A spin-off of Scholastic's highly successful Geronimo Stilton books, the Thea Stilton books tell the stories of Geronimo's sister, Thea (surprise!), who is a special correspondent for "The Rodent Gazette." The Dragon's Code is the first in a series of mysteries wherein Thea is invited back to her former school, Mouseford Academy and finds help in solving cases in the form of five young mouselings - Nicky, Collette, Pauline, Violet, and Pam. As with the Creepella von Crackelfur series, the books are aimed at early readers, with large font and plenty of internal color illustrations. Readers also get the fun of solving the mysteries with Thea and her friends, as there are small magnifying glasses on pages that hold clues - whether those clues are in the illustrations or in the story itself, well, that's up to the reader to figure out!
At 159 pages, the page-count is more than that of the Hardy Boys books these days - although with the font and illustrations, the actual word count is considerably less. However, that is not to say that the story isn't just as readable and enjoyable. The reading level is 3rd grade, which, quite honestly, is when I was reading the regular Nancy Drew books back in the day (along with the Boxcar Children, Happy Hollisters, and any other mystery series I could get my hands on in the library at the time). So, I have to admit that it is a little disappointing to see that the reading levels have dropped so much in the past ... eh-hem ... "few" years. When I was in school, this book would likely have been 2nd grade reading level.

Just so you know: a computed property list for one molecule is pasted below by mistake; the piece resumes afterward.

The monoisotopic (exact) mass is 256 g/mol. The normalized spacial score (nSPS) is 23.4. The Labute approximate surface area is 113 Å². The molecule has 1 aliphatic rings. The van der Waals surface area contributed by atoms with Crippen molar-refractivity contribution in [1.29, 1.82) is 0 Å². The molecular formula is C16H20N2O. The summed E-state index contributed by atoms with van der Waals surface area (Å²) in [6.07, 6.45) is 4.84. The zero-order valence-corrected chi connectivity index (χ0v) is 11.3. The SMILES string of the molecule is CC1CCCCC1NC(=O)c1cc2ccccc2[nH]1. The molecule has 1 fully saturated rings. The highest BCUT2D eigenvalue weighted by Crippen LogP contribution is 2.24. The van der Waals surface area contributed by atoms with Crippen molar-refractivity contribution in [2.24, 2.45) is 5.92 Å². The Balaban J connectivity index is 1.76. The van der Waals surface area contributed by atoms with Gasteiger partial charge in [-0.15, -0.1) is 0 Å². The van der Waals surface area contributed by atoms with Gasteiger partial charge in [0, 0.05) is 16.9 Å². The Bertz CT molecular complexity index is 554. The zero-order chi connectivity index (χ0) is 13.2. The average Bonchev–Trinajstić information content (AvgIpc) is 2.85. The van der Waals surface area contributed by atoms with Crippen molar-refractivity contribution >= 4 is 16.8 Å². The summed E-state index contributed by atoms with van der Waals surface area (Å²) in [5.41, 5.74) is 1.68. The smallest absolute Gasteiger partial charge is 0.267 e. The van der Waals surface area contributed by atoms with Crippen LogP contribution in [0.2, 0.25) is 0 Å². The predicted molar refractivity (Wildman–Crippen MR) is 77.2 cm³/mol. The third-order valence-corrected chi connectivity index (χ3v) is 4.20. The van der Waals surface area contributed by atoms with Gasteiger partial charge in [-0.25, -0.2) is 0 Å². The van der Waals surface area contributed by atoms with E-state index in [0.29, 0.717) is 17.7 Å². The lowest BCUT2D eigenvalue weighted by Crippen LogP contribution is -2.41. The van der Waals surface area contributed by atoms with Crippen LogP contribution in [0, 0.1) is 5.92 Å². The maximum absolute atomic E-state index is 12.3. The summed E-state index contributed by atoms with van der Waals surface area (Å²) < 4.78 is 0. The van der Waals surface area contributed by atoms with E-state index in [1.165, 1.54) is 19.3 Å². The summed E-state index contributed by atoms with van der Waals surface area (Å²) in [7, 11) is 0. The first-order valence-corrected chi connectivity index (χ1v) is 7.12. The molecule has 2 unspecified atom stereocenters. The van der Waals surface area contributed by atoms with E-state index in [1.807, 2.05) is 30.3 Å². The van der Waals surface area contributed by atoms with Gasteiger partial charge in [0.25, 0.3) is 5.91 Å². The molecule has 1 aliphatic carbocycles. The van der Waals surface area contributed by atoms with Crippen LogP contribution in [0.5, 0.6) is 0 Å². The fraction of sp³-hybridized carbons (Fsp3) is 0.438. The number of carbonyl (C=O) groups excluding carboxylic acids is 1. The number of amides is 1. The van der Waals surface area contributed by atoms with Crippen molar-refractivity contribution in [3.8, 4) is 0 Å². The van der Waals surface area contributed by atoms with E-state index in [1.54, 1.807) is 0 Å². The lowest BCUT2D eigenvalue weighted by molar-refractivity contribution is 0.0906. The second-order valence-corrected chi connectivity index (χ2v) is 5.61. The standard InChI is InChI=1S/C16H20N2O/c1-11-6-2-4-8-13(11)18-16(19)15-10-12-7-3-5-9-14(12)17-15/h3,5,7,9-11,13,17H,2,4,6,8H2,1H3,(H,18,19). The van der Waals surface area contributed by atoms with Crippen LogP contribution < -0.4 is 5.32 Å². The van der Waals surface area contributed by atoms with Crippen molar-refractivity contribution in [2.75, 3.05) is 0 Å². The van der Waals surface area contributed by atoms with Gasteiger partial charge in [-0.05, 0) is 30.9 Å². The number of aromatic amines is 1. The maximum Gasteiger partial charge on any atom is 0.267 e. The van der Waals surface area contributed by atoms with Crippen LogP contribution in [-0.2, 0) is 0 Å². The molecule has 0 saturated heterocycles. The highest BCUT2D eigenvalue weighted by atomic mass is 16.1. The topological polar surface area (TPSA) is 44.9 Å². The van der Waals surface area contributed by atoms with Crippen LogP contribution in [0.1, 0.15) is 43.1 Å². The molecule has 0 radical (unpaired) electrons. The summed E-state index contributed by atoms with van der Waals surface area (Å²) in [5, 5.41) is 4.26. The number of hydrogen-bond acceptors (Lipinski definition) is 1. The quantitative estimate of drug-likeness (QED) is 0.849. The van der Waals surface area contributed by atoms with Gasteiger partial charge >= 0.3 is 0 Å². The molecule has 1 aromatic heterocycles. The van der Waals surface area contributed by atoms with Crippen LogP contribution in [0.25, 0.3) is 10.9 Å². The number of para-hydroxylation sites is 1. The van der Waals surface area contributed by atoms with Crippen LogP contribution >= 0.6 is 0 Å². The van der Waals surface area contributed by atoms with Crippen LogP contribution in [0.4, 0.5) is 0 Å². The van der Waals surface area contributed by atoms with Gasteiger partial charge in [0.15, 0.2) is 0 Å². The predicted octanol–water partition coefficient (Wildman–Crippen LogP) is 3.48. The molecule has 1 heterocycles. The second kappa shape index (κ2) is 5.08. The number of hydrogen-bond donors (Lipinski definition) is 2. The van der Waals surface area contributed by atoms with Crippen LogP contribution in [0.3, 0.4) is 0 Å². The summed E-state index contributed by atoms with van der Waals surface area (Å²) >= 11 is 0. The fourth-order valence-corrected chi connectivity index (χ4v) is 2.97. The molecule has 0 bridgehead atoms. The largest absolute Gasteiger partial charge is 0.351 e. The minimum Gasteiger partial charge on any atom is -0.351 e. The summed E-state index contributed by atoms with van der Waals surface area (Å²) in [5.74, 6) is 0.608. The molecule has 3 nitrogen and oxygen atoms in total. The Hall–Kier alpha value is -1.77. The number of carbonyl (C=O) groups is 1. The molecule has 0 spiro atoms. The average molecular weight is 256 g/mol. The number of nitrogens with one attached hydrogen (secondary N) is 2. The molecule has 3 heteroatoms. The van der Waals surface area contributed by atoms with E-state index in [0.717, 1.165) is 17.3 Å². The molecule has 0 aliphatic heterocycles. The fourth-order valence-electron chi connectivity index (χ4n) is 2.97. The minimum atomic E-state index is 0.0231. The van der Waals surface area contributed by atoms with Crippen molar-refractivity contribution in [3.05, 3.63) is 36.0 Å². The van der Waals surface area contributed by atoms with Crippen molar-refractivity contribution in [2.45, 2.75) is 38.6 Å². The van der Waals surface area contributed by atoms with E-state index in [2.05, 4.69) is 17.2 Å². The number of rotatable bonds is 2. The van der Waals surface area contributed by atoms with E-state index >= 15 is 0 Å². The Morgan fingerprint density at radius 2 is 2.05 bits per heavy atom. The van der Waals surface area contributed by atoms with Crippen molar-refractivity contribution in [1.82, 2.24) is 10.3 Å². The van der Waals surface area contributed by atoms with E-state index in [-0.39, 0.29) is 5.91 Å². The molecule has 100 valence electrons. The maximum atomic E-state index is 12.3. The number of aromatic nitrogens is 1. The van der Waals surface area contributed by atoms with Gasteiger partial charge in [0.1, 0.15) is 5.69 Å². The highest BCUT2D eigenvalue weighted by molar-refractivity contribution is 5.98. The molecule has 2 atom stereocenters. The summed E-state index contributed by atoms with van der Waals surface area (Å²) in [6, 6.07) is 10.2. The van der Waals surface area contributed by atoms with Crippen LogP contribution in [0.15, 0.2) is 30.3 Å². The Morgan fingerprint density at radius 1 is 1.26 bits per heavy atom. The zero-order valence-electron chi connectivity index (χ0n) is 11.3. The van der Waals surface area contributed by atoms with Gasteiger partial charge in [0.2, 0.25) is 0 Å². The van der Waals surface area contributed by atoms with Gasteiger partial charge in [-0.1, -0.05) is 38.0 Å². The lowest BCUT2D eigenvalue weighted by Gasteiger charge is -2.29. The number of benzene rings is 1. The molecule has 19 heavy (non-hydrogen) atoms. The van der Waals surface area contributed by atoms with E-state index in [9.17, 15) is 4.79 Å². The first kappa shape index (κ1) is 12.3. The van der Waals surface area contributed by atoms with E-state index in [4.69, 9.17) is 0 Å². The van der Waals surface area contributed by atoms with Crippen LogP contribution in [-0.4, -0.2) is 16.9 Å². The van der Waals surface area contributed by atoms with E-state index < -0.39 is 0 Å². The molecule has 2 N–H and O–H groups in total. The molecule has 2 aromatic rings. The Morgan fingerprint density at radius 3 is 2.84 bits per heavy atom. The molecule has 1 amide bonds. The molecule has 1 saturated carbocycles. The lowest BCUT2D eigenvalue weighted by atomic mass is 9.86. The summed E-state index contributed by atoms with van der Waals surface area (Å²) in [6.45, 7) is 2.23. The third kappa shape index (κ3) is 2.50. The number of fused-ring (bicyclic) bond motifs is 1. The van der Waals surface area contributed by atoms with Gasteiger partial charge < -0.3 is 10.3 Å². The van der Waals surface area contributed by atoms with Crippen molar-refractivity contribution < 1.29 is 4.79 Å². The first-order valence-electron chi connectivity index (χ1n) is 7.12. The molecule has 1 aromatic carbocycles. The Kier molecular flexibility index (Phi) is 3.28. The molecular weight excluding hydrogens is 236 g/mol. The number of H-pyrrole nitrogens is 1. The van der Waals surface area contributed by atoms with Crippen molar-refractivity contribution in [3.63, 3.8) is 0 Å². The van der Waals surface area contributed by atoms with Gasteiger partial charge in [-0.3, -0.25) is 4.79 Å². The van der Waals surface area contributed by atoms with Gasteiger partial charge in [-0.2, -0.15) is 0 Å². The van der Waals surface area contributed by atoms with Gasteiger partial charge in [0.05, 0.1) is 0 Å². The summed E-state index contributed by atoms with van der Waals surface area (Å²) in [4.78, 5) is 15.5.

As with the other Stilton series, this was originally published in Italy, written by Piccolo Tao, and the English translation was first published in 2009. The author, despite the reading level, does provide a pretty intricate mystery involving secret rooms, a clever code, and an Indiana Jones-style treasure hunt that will no doubt enrapture children who read the book. That being said, the author is careful to keep the clues at the forefront, reminding the readers now and again of what the clues are and how they are leading Thea and her new friends to the solution of the mystery.'
While clearly aimed at young female readers, I think the book would be enjoyed just as much by young male readers as well - there is little focus on the feminine nature of the characters (other than Collette, which is because she is a very high-maintenance girly-mouse) and more focus on the mysterious things going on at Mouseford Academy.
(One Side Note: while all of the other Stilton series, including Creepella von Cracklefur, are numbered, for some reason, Scholastic does not number the books in this series - so the only way to get them and read them in order is to look at publication dates to determine in what order the books were published...)
RATING: 8 booby traps out of 10 for providing an interactive children's mystery that lets the reader follow the clues to the solution right along with Thea Stilton!